(because that was yesterday, you know)
Richard Bartle concludes that, in the great scheme of things (and much as it might nice to think otherwise), it’s not actually that important.
So standing back and looking at it, the answer as to why there is not a lot of fuss over this 30th anniversary is that in the great scheme of things, it isn’t actually important. The mainstream isn’t interested because virtual worlds haven’t had much impact; developers aren’t interested because the paradigm is obvious; players aren’t interested because knowing doesn’t add anything to their play experience; academics might be interested in the historical facts, but anniversaries don’t figure in their analyses.
I disagree :). And not just because it’s a chance to celebrate some UK-based breakthrough in computer games (what else do we have – GTA? When you google for “history of uk games industry” the first hit you get is “Japanese games industry | Technology | guardian.co.uk”. Sigh; thanks, Guardian). I think it doesn’t get much fuss simply because it doesn’t have a community that is enmeshed in modern culture in the ways that would get a fuss caused; its community isn’t highly sought-after by advertisers and journalists, for example. Its community isn’t a major user of the web-games-newssites. Etc.
On the flip side, I think it should have some fuss, certainly in the games press. It’s particularly important to understand how many years of history exists here, just as a number. Because that implies certain things about how much prior art probably exists, and the level of detail you should expect to have been researched and/or tried out and improved upon – all of which is very helpful when designing, building, or operating new games.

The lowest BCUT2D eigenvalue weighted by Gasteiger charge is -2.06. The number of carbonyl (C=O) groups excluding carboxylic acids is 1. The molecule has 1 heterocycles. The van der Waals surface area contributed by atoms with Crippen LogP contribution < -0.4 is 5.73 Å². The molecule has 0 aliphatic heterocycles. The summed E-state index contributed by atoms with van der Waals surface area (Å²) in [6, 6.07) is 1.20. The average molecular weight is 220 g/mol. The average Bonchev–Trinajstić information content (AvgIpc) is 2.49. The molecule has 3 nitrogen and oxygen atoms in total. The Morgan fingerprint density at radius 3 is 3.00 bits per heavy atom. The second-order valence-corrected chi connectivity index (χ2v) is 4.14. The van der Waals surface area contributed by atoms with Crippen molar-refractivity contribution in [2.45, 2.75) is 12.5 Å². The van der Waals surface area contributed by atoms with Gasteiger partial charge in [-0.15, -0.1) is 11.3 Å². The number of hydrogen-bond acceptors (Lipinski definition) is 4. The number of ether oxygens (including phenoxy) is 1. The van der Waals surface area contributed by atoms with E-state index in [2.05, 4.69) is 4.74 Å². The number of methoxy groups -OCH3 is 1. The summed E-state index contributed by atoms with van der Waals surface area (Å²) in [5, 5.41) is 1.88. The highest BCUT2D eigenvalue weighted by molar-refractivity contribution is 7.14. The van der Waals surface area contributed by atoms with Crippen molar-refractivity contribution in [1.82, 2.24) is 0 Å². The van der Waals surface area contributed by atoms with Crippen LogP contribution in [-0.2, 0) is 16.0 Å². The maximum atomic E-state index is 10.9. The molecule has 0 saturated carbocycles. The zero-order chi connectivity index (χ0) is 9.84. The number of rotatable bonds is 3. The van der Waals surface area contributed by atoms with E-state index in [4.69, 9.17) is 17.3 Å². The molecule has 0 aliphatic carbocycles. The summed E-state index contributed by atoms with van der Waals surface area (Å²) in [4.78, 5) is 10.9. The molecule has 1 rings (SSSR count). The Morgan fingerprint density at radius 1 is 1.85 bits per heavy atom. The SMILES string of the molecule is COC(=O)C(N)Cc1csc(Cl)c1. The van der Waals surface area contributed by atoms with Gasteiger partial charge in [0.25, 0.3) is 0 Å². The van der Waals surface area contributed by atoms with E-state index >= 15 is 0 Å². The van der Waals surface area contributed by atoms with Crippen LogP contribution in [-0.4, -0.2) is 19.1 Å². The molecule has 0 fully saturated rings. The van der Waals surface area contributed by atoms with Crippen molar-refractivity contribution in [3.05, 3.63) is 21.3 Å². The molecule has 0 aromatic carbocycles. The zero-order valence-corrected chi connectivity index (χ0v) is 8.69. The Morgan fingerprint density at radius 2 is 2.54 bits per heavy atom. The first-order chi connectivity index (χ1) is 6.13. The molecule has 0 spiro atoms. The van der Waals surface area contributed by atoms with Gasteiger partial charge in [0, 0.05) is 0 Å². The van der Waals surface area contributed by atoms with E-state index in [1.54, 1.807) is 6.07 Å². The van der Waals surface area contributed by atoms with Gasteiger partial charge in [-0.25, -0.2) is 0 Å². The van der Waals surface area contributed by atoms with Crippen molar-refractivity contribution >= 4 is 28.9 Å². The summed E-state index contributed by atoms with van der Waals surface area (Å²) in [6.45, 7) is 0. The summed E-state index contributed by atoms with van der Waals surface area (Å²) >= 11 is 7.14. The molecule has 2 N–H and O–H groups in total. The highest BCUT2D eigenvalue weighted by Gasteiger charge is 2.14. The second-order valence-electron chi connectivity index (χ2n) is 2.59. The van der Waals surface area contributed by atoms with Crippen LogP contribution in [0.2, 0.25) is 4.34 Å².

For the same reason, I think it’s particularly important for people to know the game design of MUD1 in detail, either to read a detailed review, or to have played it for themselves. Because that tells you what the starting point was for those 30 years of prior art. It gives you even more info on what you can expect. For instance, looking at MUD1 and looking at a typical modern MMORPG, you can see certain things haven’t changed that much, which suggests there is a lot of (old) documentation on side-effects of those aspects. Likewise, certain things have changed a heck of a lot, which suggests strongly that there’s a lot of (old and new) documentation on what else has been tried in those areas and why it didn’t work. In particular, it suggests that there’s possibly as much as THIRTY YEARS of “weird shit” that people tried in those areas – and your new wacky idea has probably been tried before. So you can go look up what happened; can use someone else’s (possibly “failed”) game as a prototype for your “new” ideas without even having to wait for your team to build the prototype.
If you don’t know that MUD1 is 30 years old, if you think perhaps that it’s 15 years old, or that it looked more like tunnels-n-trolls, then those things all lack the same implicit value to you – and you might not bother to go look them up. So, yes, IMHO it does matter how old it is.
Which reminds me; when was the last time someone did a major review of MUD2 (how modern was it?), seeing as so many people rely on reviews these days to understand games they don’t have time to play themselves…